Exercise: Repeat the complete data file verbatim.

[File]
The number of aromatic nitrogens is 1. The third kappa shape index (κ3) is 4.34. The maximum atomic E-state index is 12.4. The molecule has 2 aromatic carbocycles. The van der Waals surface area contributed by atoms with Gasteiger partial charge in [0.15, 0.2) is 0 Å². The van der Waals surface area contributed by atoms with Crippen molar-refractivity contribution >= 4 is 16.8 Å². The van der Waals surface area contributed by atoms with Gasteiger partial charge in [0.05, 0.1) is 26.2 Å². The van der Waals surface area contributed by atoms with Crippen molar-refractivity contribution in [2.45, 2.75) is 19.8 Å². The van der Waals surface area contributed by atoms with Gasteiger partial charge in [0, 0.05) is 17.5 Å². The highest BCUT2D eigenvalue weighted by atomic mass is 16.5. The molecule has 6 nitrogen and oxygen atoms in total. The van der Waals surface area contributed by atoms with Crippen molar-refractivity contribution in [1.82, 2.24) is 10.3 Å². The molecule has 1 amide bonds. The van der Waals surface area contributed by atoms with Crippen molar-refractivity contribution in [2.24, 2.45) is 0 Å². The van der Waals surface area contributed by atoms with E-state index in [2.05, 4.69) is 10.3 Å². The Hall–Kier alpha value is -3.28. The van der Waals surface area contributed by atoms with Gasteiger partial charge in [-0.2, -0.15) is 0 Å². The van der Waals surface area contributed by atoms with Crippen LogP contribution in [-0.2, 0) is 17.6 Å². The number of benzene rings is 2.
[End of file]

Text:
The number of aromatic nitrogens is 1. The third kappa shape index (κ3) is 4.34. The maximum atomic E-state index is 12.4. The molecule has 2 aromatic carbocycles. The van der Waals surface area contributed by atoms with Gasteiger partial charge in [0.15, 0.2) is 0 Å². The van der Waals surface area contributed by atoms with Crippen molar-refractivity contribution >= 4 is 16.8 Å². The van der Waals surface area contributed by atoms with Gasteiger partial charge in [0.05, 0.1) is 26.2 Å². The van der Waals surface area contributed by atoms with Crippen molar-refractivity contribution in [2.45, 2.75) is 19.8 Å². The van der Waals surface area contributed by atoms with Gasteiger partial charge in [0, 0.05) is 17.5 Å². The highest BCUT2D eigenvalue weighted by atomic mass is 16.5. The molecule has 6 nitrogen and oxygen atoms in total. The van der Waals surface area contributed by atoms with Crippen molar-refractivity contribution in [1.82, 2.24) is 10.3 Å². The molecule has 1 amide bonds. The van der Waals surface area contributed by atoms with Crippen molar-refractivity contribution in [2.24, 2.45) is 0 Å². The van der Waals surface area contributed by atoms with E-state index in [2.05, 4.69) is 10.3 Å². The Hall–Kier alpha value is -3.28. The van der Waals surface area contributed by atoms with Gasteiger partial charge in [-0.2, -0.15) is 0 Å². The van der Waals surface area contributed by atoms with Crippen LogP contribution in [-0.2, 0) is 17.6 Å². The number of benzene rings is 2.